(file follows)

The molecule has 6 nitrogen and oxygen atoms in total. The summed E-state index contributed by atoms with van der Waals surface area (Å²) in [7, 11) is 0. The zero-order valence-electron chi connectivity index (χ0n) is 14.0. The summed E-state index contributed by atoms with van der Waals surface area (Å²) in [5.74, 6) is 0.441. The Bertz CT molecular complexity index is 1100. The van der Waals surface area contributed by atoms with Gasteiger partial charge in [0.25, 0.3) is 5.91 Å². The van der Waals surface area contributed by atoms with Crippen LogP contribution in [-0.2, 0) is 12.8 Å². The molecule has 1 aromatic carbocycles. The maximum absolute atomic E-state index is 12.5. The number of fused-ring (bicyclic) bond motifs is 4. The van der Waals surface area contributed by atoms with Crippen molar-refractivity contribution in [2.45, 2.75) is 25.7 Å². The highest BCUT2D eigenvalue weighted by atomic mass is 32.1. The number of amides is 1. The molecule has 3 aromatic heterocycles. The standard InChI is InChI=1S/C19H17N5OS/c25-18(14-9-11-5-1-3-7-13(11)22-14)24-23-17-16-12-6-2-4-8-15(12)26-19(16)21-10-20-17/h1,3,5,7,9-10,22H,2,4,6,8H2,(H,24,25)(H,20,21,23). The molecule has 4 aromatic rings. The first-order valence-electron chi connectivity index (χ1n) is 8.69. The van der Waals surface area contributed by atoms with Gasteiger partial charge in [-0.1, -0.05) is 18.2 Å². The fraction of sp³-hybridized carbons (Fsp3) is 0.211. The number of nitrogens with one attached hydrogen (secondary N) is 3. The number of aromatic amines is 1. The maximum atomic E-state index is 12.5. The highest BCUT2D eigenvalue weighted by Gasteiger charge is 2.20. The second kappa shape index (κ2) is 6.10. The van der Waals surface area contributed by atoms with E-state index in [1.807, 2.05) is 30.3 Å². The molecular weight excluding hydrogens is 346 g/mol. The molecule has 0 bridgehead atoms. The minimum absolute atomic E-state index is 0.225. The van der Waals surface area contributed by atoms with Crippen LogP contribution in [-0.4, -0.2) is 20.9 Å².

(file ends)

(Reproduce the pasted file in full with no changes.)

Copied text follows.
The molecule has 6 nitrogen and oxygen atoms in total. The summed E-state index contributed by atoms with van der Waals surface area (Å²) in [7, 11) is 0. The zero-order valence-electron chi connectivity index (χ0n) is 14.0. The summed E-state index contributed by atoms with van der Waals surface area (Å²) in [5.74, 6) is 0.441. The Bertz CT molecular complexity index is 1100. The van der Waals surface area contributed by atoms with Gasteiger partial charge in [0.25, 0.3) is 5.91 Å². The van der Waals surface area contributed by atoms with Crippen LogP contribution in [-0.2, 0) is 12.8 Å². The molecule has 1 aromatic carbocycles. The maximum absolute atomic E-state index is 12.5. The number of fused-ring (bicyclic) bond motifs is 4. The van der Waals surface area contributed by atoms with Crippen molar-refractivity contribution in [2.45, 2.75) is 25.7 Å². The highest BCUT2D eigenvalue weighted by atomic mass is 32.1. The number of amides is 1. The molecule has 3 aromatic heterocycles. The standard InChI is InChI=1S/C19H17N5OS/c25-18(14-9-11-5-1-3-7-13(11)22-14)24-23-17-16-12-6-2-4-8-15(12)26-19(16)21-10-20-17/h1,3,5,7,9-10,22H,2,4,6,8H2,(H,24,25)(H,20,21,23). The molecule has 4 aromatic rings. The first-order valence-electron chi connectivity index (χ1n) is 8.69. The van der Waals surface area contributed by atoms with Gasteiger partial charge in [-0.1, -0.05) is 18.2 Å². The fraction of sp³-hybridized carbons (Fsp3) is 0.211. The number of nitrogens with one attached hydrogen (secondary N) is 3. The number of aromatic amines is 1. The maximum atomic E-state index is 12.5. The highest BCUT2D eigenvalue weighted by Gasteiger charge is 2.20. The second kappa shape index (κ2) is 6.10. The van der Waals surface area contributed by atoms with E-state index in [1.807, 2.05) is 30.3 Å². The molecular weight excluding hydrogens is 346 g/mol. The molecule has 0 bridgehead atoms. The minimum absolute atomic E-state index is 0.225. The van der Waals surface area contributed by atoms with Crippen LogP contribution in [-0.4, -0.2) is 20.9 Å².